# Kuehl Chapter 5 No - Random Effects Models for Variances Section 5.1 pp 148-151 Traditional definitions Fixed treatment level is reproducible our

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Chapter 5 Experiments to Study Variances 1 Random Effects Models for Variances Section 5.1 pp 148-151 Traditional definitions Fixed - treatment level is reproducible, our interest is the means and our inference is to just the levels tested. Examples. .... Random - treatment level is a random draw from a larger population, it is not reproducible, our interest is the variance(s) and our inference is to the entire population. Newer (and much better) definition If the effect level can reasonable be assumed to represent a probability distribution then the effect is random. If it does not represent a probability distribution then the effect is fixed. Period. (p.92 SLM)

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Chapter 5 Experiments to Study Variances 2 Casting Example Bar Casting 1 Casting 2 Casting 3 1 88.0 85.9 94.2 2 88.0 88.6 91.5 !! ! ! 10 93.0 87.5 92.5
Chapter 5 Experiments to Study Variances 3 A Statistical Model for Variance Components Section 5.2 pp 151-152 For a fixed model For a random model The objective is to decompose the total variance into identifiable components. ANOVA for a one-way random effects model Source df SS MS EMS Among Groups t-1 SS Among (SSA) MS Among (MSA) Within Groups N-t SS Within (SSW) MS Within (MSW) Total N-1 SS Total (SST)

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Chapter 5 Experiments to Study Variances 4 Point Estimates of Variance Components Section 5.3 pp 152-153 We assume that the random effect of the model are distributed normally and thus significance can be tested based on null and alternative hypotheses such as I show below for the among group component. We get the MSA and MSW from SAS.
Chapter 5 Experiments to Study Variances 5 Data a; do casting= 1 to 3; do bars = 1 to 10; input strength @@; output; end; datalines; 88.0 88.0 94.8 90.0 93.0 89.0 86.0 92.9 89.0 93.0 85.9 88.6 90.0 87.1 85.6 86.0 91.0 89.6 93.0 87.5 94.2 91.5 92.0 96.5 95.6 93.8 92.5 93.2 96.2 92.5 ;;;; proc glm; class casting; model strength = casting; random casting; run;

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Chapter 5 Experiments to Study Variances 6 The GLM Procedure Sum of Source DF Squares Mean Square F Value Pr > F Model 2 147.8846667 73.9423333 12.71 0.0001 Error 27 157.1020000 5.8185926 Corr Total 29 304.9866667 R-Square Coeff Var Root MSE strength Mean 0.484889 2.654632 2.412176 90.86667 Source DF Type III SS Mean Square F Value Pr > F casting 2 147.8846667 73.9423333 12.71 0.0001 Source Type III Expected Mean Square casting Var(Error) + 10 Var(casting)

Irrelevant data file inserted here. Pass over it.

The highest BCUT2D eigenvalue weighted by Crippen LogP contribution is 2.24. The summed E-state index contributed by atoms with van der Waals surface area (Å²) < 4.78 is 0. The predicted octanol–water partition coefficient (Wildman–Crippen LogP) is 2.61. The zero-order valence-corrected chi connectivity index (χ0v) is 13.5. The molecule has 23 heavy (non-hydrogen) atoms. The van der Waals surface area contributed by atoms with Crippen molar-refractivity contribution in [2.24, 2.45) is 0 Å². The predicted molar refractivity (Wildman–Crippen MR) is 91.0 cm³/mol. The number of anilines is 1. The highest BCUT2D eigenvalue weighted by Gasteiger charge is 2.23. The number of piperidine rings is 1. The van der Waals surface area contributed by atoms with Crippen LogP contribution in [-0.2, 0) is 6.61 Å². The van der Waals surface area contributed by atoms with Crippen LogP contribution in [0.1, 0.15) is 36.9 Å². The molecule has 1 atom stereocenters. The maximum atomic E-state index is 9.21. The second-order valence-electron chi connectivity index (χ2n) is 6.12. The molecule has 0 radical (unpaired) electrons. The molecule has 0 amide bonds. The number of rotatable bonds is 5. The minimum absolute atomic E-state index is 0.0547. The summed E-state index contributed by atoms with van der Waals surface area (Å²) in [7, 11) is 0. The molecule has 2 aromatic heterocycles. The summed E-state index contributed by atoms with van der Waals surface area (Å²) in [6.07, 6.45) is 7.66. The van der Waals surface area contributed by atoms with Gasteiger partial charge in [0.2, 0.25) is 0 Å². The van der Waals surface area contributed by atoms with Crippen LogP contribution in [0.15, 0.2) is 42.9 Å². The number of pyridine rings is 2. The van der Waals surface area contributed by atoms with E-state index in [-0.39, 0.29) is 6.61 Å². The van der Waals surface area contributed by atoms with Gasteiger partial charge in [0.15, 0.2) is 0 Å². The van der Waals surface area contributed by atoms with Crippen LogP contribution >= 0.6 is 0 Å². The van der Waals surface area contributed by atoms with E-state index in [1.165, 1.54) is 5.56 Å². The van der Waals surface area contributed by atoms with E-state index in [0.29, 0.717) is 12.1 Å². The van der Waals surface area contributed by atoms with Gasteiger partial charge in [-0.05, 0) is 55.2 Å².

Chapter 5 Experiments to Study Variances 7 proc varcomp data=a method=type1; class casting; model strength = casting; run; Variance Components Estimation Procedure Class Levels Values casting 3 1 2 3 Number of observations 30 Dependent Variable: strength Type 1 Analysis of Variance Source DF SS MS Expected Mean Square casting 2 147.884667 73.942333 Var(Error) + 10 Var(casting) Error 27 157.102000 5.818593 Var(Error) Corr Total 29 304.986667 Type 1 Estimates Variance Component Estimate Var(casting) 6.81237 Var(Error) 5.81859 E = 12.63096

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Chapter 5 Experiments to Study Variances 8 Interval Estimates for Variance Components Section 5.4 pp 153-155 We will discuss two methods for the construction of confidence intervals about variance components. The first method is the one you are already familiar with where one uses large sample normal approximation to construct the confidence intervals based on the standard errors for each of the variance components. The normal approximation is what the book shows you in chapter 5.
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## This note was uploaded on 12/26/2010 for the course CPSC 540 taught by Professor Bullock,d during the Spring '08 term at University of Illinois, Urbana Champaign.

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Kuehl Chapter 5 No - Random Effects Models for Variances Section 5.1 pp 148-151 Traditional definitions Fixed treatment level is reproducible our

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